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13.02.2006 Press Review

Editorial: The Self-Praise

By Palaver

IN his Sessional Address, President J. A. Kufuor was bold enough to cite the "improvement" of the utility services, especially those of electricity and water supplies, as one of the major achievements of the Government. The marines are in ... and he must tell them tales.

Rather, the services of these two organizations have become poorer and poorer, in recent times, that one wonders whether there is even a deliberate attempt to create an impression of unreliability, as a result of its state-control. In the case of water, for instance, there are clear indications of the Government's commitment to an external advice to privatize the service.

And, the only way of justifying the sale and control of this vital and sensitive service to private (European) han! ds, is what we are witnessing now. In some places, the flow of water in the taps is becoming a seasonal affair. And, despite the numerous promises to improve the situation, there is nothing on the ground to back the promises. They are empty.

In the districts, it is becoming fashionable, for water to cease to flow at the weekends, when many consumers need the commodity most, for washing and general cleaning.

In cases, where nothing flows, many are those, who are compelled to undergo "dry-cleaning", instead of having, at least, a shower a day. The consequences of denying the body its fresh-cleaning, especially in these days, when the weather is comparatively warm during the day can well be imagined — sweat mixed with dust on the body.

Any wonder some people are developing cracked crocodile-like skins in recent times.

In other places, the price of water now competes with the daily expenses on food.

Worse still is the case of citizens in many towns, who now pass by the in-operative and dead stand-pipes, as they head for almost dried-up streams, where they scoop anything liquid, regardless of its colour-scare.

And with all this, bills handed down to consumers, lucky enough to be receiving intermittent supplies, can draw tears, higher than the cost of water on the Sahara Desert!

This is what President Kufuor refers to as an improvement and thus calling for public applause.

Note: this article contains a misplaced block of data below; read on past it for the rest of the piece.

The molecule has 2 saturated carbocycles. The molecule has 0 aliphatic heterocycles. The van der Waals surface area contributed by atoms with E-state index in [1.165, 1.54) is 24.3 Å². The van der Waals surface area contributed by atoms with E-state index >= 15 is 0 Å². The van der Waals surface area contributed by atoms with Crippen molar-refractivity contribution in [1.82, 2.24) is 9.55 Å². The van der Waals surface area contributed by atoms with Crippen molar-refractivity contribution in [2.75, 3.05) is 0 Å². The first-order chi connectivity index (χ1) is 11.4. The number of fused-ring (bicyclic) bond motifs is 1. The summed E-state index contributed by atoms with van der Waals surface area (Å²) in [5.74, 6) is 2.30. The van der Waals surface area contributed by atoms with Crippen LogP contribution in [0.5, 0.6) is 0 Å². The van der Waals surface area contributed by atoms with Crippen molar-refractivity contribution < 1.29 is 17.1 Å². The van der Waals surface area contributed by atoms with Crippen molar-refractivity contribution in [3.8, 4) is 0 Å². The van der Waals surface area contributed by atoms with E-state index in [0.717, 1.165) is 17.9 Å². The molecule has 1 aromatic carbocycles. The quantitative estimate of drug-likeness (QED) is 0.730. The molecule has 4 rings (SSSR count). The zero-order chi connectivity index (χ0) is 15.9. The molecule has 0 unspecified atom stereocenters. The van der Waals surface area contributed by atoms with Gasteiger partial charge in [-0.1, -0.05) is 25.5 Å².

The problem with electricity supply is becoming even more mystical.

For, apart from the few instances, where the authorities alert consumers about an impending outage for a general maintenance exercise, those which "go off", on their own, without any advanced notice, has become almost a regular feature. Imagine cases in industrial areas, where power "ceases to function", during the day, resurrects late in the night, only for the machines to go dead at dawn again, like a routine, being also cited as facilities conducive for industrial investment.

In short, there have been two demonstration of the level of efficiency of the electricity service in recent times, which caused no little embarrassment to the President, our Ministers and Parliamentarians.

The first case occurred when Parliament "faded to black", during a sitting. For almost five minutes, people were kicking tables and chairs, as MPs found their way out, to enjoy fresh air.

Then, only last Tuesday, a whole People's Assembly, in Cape Coast, with the President in attendance, had to suffer a power outage, which marred the whole function.

The incident virtually tolled the closing bell, for the Assembly, as the audience, some of whom were dozing out of boredom, felt it was all well and good for the President to have a taste of what is becoming a common practice in the municipality, especially at the weekends, an act which tends to ruin many functions, including funerals.

The performance of the utility services, the President must be made aware is sinking fast. And the event at Cape Coast, at least, is an indication of what is happening on the ground.

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